Competitive Environment

Effective Marketing

Effective Marketing

Business Studies A Level - Marketing Strategy

Marketing is a management process which involved identifying, anticipating and satisfying the needs of consumers. It also set out to achieve the objectives of an organisation.

Market research is where data is gathered and analysed from the marketplace so that the goods or services of a company can meet the needs of the consumers.

Marketing budget

A marketing budget is a plan made for the marketing department for the forthcoming year. It’s an outline of what the business wants to achieve in terms of sales revenue, sales volume, profit and expenditure. Usually targets are set out month by month and the objective for that year are specified.

The budget set by the marketing department must be one that fits into the business’ overall objectives. It must also take into account any possible changes that occur externally, for example an economic downturn.

A marketing budget can be set in a number of ways:

– Based on the finance available: the amount of money that a business has will have a large say in what the marketing budget can be.

– Based on budget from previous years: some businesses decide to base their marketing budget on what was spent in previous years.

– Based on competitors’ budgets: in industries that are very competitive the marketing budget might be based on that spent by rival companies.

– Based on sales levels from previous years: a business could use the sales revenue from last year on which to base the expenditure for the forthcoming year.

– Based on the expected product portfolio size for the year: if a company plans to extend their product portfolio then they’ll probably have to increase their marketing budget for the advertising and promotion of these new products.

Business to business (B2B) marketing

Business Studies A Level - B2BAlso known as industrial marketing, business to business (B2B) marketing is the practice through which an organisation facilitates the sales of their product or service to other organisation which then resell, use the components or services offered, or use them as support to their own activities. B2B marketing is relationship driven and sets out to:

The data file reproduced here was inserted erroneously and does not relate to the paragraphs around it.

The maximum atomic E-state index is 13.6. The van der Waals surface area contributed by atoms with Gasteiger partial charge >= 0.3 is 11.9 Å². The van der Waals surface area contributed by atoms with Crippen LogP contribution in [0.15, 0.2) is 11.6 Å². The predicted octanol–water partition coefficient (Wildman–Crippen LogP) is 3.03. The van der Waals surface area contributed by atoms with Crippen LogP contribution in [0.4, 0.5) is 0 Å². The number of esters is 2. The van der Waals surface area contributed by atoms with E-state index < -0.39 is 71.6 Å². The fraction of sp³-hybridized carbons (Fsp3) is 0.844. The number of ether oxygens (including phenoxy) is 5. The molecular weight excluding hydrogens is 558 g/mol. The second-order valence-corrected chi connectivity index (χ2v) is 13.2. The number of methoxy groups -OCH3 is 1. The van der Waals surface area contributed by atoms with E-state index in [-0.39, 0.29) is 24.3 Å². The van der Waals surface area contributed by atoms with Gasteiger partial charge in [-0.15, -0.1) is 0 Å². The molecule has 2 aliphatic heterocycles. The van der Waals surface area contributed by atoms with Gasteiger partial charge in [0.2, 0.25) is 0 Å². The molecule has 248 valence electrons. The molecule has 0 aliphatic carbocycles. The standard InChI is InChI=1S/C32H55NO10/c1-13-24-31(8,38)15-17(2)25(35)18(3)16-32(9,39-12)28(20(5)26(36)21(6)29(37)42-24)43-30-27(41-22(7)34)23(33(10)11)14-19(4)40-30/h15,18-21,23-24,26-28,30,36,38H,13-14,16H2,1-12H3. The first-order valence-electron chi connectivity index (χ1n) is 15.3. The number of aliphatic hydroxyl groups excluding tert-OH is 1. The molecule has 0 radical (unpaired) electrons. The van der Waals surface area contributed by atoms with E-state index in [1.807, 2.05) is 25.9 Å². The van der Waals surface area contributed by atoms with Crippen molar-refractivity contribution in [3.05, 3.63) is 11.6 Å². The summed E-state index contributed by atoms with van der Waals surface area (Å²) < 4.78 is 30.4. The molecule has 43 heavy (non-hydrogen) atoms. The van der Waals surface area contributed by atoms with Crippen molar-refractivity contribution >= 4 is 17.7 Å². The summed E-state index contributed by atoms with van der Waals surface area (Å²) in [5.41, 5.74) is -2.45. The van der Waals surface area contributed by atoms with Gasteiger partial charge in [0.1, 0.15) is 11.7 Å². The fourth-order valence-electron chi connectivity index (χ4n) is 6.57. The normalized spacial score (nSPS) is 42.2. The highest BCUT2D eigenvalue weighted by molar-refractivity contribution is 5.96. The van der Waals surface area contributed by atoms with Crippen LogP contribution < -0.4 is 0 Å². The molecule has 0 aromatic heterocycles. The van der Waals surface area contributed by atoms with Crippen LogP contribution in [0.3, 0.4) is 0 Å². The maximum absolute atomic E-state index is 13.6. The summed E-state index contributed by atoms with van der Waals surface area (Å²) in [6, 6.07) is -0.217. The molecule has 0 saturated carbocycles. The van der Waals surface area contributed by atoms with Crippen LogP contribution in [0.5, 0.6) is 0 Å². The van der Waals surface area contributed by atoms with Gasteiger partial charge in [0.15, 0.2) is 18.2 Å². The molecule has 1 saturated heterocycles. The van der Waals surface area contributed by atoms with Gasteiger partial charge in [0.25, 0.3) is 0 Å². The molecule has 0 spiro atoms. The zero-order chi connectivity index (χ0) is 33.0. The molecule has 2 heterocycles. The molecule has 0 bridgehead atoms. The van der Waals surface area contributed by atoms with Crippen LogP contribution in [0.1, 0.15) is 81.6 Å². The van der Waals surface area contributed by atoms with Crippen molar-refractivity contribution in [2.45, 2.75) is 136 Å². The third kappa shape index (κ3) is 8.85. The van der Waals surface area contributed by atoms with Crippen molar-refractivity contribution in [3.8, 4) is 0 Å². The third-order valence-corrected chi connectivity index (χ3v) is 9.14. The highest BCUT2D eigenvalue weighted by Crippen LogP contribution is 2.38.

– Maximise the value of the relationship between businesses

– involves a small target market

– involves a multi-step buying process and a long sales cycle

– creates brand identity on a personal level

– involves educational activities

– involves rational buying decisions which are based on business value

Business to consumer (B2C) marketing

Business Studies A Level - B2C MarketingBusiness to consumer (B2C) is where a business markets its product or service to individuals for their personal use. B2C marketing is product driven and sets out to:

      • – Maximise the value of transactions
      • – Involves a large target audience
      • – Involves a single-step buying process and a short sales cycle
      • – Creates brand identity through repetition and images
      • – Involves merchandising and point of purchase activities
      • – Involves emotional buying decisions which are based on status, price or desire

Niche versus mass marketing

A business can choose from two main types of marketing:

Business Studies A Level - Niche and Mass Marketing Niche marketing: a business sells to a small market in which they specialise. These business tend to be small in size.

– Mass marketing: a business tries to sell to as much of the market as possible. It usually involves marketing different products to different demographics or promoting the same product differently. These businesses are much larger in size.

There are advantages and disadvantages to both types of marketing as outlined in the table below:

Niche marketing Mass marketing
  • Lower initial costs
  • Can concentrate the strengths of the business
  • Competition may ignore the niche as it’s too small to be profitable by larger businesses
  • A business can learn a lot about their niche thereby giving them an upper hand over potential rivals
  • Maximised income
  • Decline in one sector will probably see growth in other sectors
  • Average costs can be reduced through economies of scale
  • Brands can be used to their full potential
  • Changes in the external environment can lead to niches disappearing (for example, fashion or the economic climate)
  • If a niche grows in size then mass market firms may enter the sector and be too difficult to compete with
  • Niches can be spread, for example geographically, making targeting and promotion difficult and costly
  • A lot of advertising is required to establish brands and then keep them popular
  • Products have large development costs
  • The competition is usually high
  • High costs associated with innovation and market research